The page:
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Switch Your IT Specialty

Switch Your IT Specialty

Five Steps to Switch Your IT Specialty

You might think that changing your technology specialty wouldn’t be nearly as difficult as making a wholesale career change. After all, expertise in one area of IT should have some relevance in another, right?

That’s true enough, but it doesn’t mean that making a transition within IT is easy to pull off. Far from it.

Changing IT career tracks -- technical support to programming or programming to network administration, for instance -- is often much more work than many techies realize. (More typical progressions, such as from help desk to network administration or programming to project management, are another matter entirely, because they are recognized routes of advancement.)

To make the transition to a new specialty, you’ll need a record of projects showcasing your new skills and possibly additional training. Even then, expect to start at the bottom, both in terms of pay and job responsibilities.

“Is it possible?” asks Helen Campbell, chief technology officer of Daata Group. “Absolutely. Many things are possible if you really want to make them happen, but it’s not easy.”

Campbell cautions about the challenges of making a major switch within IT -- even if you’re doing so with the help of a supportive employer. Campbell recounted how one techie on her team, thanks to his logical, process-oriented mind, had a fairly easy transition from technical support to software development. But a similar transition wasn’t right for someone else, who missed the troubleshooting aspects of system administration and the level of interaction, she says.

Al Parvar, who switched from systems engineer to software development at Daata Group’s LaserShip division, says a certain amount of initiative is necessary if you want to change IT specialties. Soon after joining the company, Parvar spoke up in a meeting on a technical topic relevant to software development. His views were noticed, thus setting the stage for subsequent opportunities to work on software interfaces and applications.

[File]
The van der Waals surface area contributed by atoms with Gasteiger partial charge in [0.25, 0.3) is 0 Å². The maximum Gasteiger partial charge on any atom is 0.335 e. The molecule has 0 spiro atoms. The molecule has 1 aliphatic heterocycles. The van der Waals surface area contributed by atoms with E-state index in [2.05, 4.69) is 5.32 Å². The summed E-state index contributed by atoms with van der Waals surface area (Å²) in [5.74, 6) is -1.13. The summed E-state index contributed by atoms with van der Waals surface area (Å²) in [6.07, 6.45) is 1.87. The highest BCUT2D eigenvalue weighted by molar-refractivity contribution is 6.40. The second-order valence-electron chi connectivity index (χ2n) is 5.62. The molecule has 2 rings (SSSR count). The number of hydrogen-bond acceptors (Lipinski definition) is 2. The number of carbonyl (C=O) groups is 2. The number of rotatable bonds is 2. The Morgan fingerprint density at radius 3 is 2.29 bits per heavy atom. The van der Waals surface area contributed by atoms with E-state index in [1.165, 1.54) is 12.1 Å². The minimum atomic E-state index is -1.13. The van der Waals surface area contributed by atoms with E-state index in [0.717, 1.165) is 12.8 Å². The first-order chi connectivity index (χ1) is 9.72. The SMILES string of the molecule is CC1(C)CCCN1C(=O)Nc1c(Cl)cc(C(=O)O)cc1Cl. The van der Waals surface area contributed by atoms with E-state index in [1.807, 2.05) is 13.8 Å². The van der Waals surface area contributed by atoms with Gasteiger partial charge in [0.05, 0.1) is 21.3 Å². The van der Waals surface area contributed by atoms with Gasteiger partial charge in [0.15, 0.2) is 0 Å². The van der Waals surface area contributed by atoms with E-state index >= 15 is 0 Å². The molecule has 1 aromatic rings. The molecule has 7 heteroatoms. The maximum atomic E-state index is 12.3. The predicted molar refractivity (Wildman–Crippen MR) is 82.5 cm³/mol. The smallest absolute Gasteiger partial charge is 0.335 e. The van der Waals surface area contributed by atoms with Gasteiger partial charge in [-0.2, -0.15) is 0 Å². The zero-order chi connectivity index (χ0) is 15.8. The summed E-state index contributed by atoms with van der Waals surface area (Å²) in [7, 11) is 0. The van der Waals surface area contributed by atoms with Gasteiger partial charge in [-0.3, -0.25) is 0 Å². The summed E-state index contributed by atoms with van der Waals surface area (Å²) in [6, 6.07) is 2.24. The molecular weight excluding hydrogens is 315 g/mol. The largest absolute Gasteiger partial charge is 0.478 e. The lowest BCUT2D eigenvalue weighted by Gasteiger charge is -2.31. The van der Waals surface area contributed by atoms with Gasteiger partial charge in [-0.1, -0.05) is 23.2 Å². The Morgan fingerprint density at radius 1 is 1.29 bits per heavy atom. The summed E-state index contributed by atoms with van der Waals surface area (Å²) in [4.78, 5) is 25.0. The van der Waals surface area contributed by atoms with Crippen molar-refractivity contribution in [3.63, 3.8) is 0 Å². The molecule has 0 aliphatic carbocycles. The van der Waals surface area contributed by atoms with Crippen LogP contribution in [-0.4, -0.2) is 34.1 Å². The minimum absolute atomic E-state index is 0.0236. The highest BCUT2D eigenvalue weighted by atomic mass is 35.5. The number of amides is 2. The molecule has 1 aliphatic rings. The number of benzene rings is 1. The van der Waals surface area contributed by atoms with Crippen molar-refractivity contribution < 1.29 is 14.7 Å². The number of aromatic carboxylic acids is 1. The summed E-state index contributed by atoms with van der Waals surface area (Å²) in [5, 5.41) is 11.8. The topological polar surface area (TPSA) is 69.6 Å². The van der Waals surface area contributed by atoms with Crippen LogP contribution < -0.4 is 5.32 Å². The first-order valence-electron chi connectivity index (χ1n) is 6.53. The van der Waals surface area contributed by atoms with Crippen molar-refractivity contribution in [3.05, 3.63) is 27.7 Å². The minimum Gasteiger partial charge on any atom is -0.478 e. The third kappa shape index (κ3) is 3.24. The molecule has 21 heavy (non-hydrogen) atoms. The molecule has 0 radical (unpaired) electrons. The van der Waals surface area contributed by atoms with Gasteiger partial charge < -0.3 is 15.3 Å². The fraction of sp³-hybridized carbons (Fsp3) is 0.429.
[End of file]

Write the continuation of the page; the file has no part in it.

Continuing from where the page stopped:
Where you work matters, too. “This company gave me a lot of chances to grow and learn,” says Parvar, who became LaserShip's senior IT director and architect.

If you’re considering a change, these steps can help you make a successful transition:

Switch Internally

Try to move within your company, where a manager may give you the chance to try another area of IT. Such a move often requires leaders who see the upside in techies stepping out of the typical career trajectories. “I think you have to have an organization that’s willing to give you the space to try it,” Campbell says.

Think Small

Bigger companies may offer a broader range of opportunities, but a smaller company may give you the chance to work in a jack-of-all-trades capacity to develop skills outside your area of expertise. Also at smaller companies, technical job roles may be more flexible, thus allowing you to gain exposure to other domains.

Make Your Mark with Projects

Wherever you make the transition, be sure you can demonstrate your ability in your new specialty. Additional training or certifications may help, but to really prove yourself, develop a portfolio of self-directed IT projects.

These projects might include open-source contributions, volunteer work or Web projects technologies such as LAMP. “Personal projects are the way to go,” says Dave Messinger, chief architect at TopCoder, an online spot for programming competitions. “At TopCoder, we have seen people move from MIS to development positions within a company based on gaining experience at TopCoder and proving they can create enterprise software.”

Leverage Industry Knowledge

Expertise in a certain industry can also punch your ticket to a transition. A company developing industry-specific software may be willing to hire someone with years of experience in that industry, Campbell says. But the bar is high for such a transition, so don’t count on the company training you. You must demonstrate your skills with your own projects or consulting work.

Think It Through from the Start

For techies starting their careers, there’s a lesson here. When you decide to work as a programmer or network administrator, say, you’re choosing to develop one area of expertise. Changing gears won’t be easy once you’ve developed your technical credentials. Better to think through your choices at the start, rather than regretting them -- and needing to backtrack -- several years later.
 

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